Chris Schulz Published

Study Looks At Cost Of Hope Scholarship For Public Schools

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A new report calculates the state’s education voucher program cost on public schools. 

The analysis from the West Virginia Center on Budget and Policy, published Wednesday, estimates the Hope Scholarship costs West Virginia public schools up to $21.6 million.

The Hope Scholarship allows K-12 students to receive state funds that can be used for tuition at private schools, homeschool curriculum, and other qualifying expenses.

Kelly Allen, executive director of the center, estimates the diverted funding will mean up to 364 paid positions, educators and personnel, could be lost.

“We hear a lot from proponents about the impact on the families and students who utilize the Hope Scholarship, but we really wanted to take a look at what the impact the Hope Scholarship is having on public schools,” she said.

Allen and Sean O’Leary, senior policy analyst for the center, arrived at the figure by multiplying the state school aid formula by the number of Hope Scholarship applicants in its second year. 

“The state aid formula also has a calculation for the number of teachers, educators and the number of school service personnel based on enrollment figures for each county,” Allen said. “We were able to estimate how much less funding they would get for those positions with that drop in attendance related to students leaving the public school district for the Hope Scholarship.”

One of the biggest concerns the report highlights is the lack of public reporting on how Hope Scholarship money is being spent, as well as the academic outcomes for the students receiving the funds. 

“I can go on the Department of Ed’s website right now and look up test scores, assessments for any public school in the state,” Allen said. “But there is no such mechanism for private schools, and there’s no data collected for Hope Scholarship students.”

Another West Virginia Center on Budget and Policy report earlier this year showed that thousands of dollars in Hope Scholarship funds are being spent outside of the state and at unaccredited institutions. The state Treasurer’s office, which oversees the voucher program, previously said spending Hope Scholarship funds in out-of-state school systems is permissible and consistent with the “money follows the student” intent behind the Hope Scholarship.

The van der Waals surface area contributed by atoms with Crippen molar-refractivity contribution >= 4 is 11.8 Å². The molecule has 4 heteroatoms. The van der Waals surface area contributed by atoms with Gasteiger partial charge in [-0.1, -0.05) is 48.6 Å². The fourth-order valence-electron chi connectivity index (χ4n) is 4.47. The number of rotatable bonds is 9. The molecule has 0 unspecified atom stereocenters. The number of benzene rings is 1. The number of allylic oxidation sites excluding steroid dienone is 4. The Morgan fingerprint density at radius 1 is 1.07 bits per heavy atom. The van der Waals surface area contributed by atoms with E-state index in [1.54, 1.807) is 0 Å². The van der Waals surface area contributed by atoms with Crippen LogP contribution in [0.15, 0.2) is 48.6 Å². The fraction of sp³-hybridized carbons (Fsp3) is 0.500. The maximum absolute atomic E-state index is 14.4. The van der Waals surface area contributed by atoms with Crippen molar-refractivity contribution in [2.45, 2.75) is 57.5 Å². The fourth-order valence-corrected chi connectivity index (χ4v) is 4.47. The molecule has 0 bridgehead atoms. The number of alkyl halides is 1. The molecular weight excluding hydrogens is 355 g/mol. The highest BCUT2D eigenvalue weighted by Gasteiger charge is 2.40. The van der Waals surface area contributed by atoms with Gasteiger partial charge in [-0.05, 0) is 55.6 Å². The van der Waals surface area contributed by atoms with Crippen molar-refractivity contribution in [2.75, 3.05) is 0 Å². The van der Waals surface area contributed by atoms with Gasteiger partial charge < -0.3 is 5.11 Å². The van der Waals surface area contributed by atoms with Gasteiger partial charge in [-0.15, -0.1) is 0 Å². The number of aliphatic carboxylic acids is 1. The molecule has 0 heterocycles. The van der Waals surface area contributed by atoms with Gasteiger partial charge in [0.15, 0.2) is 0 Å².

“We’re seeing our public schools pare back art and music classes, or teachers buying supplies out of their own pockets,” Allen said. “It just seems really, really concerning that these dollars aren’t being accounted for, tracked in the same way that our public schools are accountable.”

Allen applauded Treasurer Riley Moore for voluntarily reporting Hope Scholarship figures, but pointed out he will no longer be in his position after the 2024 election. Moore is running for a Congressional seat in West Virginia’s 2nd district.

“I think it’s really important that robust public reporting be codified,” she said. “He will not be the treasurer next year, so we shouldn’t rely on the generousness of the current treasurer.”

In its second year, the Hope Scholarship program has grown significantly, and Allen expressed concern over the financial impact of continued expansion.

On Tuesday the Hope Scholarship Board approved changes to the program’s legislative rules that will allow eligible students to apply year-round. A press release from the treasurer’s office announcing the rule changes noted that “more than 6,000 students have been awarded the Hope Scholarship for the current 2023-2024 academic year, nearly triple the 2,333 students who received it the previous academic year.”

In an email, Allen told WVPB the expanded application window “will almost assuredly increase costs of the program and create significant disruptions for public schools.”